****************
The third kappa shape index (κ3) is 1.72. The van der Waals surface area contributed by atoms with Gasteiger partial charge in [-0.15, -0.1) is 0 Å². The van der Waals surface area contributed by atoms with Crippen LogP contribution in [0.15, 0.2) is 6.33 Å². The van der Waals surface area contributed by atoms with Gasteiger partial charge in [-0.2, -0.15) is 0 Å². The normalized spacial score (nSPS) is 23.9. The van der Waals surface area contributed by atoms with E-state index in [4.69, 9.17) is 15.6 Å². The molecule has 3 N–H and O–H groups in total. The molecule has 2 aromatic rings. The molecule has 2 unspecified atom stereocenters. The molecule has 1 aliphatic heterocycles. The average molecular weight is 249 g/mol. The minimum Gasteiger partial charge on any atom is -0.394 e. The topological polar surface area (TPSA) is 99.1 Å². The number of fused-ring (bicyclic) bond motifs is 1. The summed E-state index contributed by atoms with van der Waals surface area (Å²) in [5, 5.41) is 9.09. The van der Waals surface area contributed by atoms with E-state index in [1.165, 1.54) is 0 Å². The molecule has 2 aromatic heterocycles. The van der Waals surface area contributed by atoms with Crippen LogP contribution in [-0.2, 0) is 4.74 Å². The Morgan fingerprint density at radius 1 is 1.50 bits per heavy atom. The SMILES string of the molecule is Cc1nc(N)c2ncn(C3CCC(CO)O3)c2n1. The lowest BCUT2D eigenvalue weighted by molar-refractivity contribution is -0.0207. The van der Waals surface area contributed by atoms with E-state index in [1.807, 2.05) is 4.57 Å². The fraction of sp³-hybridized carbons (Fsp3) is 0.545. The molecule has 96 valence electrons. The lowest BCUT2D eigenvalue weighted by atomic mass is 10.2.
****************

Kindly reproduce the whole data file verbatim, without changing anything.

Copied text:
The third kappa shape index (κ3) is 1.72. The van der Waals surface area contributed by atoms with Gasteiger partial charge in [-0.15, -0.1) is 0 Å². The van der Waals surface area contributed by atoms with Crippen LogP contribution in [0.15, 0.2) is 6.33 Å². The van der Waals surface area contributed by atoms with Gasteiger partial charge in [-0.2, -0.15) is 0 Å². The normalized spacial score (nSPS) is 23.9. The van der Waals surface area contributed by atoms with E-state index in [4.69, 9.17) is 15.6 Å². The molecule has 3 N–H and O–H groups in total. The molecule has 2 aromatic rings. The molecule has 2 unspecified atom stereocenters. The molecule has 1 aliphatic heterocycles. The average molecular weight is 249 g/mol. The minimum Gasteiger partial charge on any atom is -0.394 e. The topological polar surface area (TPSA) is 99.1 Å². The number of fused-ring (bicyclic) bond motifs is 1. The summed E-state index contributed by atoms with van der Waals surface area (Å²) in [5, 5.41) is 9.09. The van der Waals surface area contributed by atoms with E-state index in [1.165, 1.54) is 0 Å². The molecule has 2 aromatic heterocycles. The van der Waals surface area contributed by atoms with Crippen LogP contribution in [-0.2, 0) is 4.74 Å². The Morgan fingerprint density at radius 1 is 1.50 bits per heavy atom. The SMILES string of the molecule is Cc1nc(N)c2ncn(C3CCC(CO)O3)c2n1. The lowest BCUT2D eigenvalue weighted by molar-refractivity contribution is -0.0207. The van der Waals surface area contributed by atoms with E-state index in [1.807, 2.05) is 4.57 Å². The fraction of sp³-hybridized carbons (Fsp3) is 0.545. The molecule has 96 valence electrons. The lowest BCUT2D eigenvalue weighted by atomic mass is 10.2.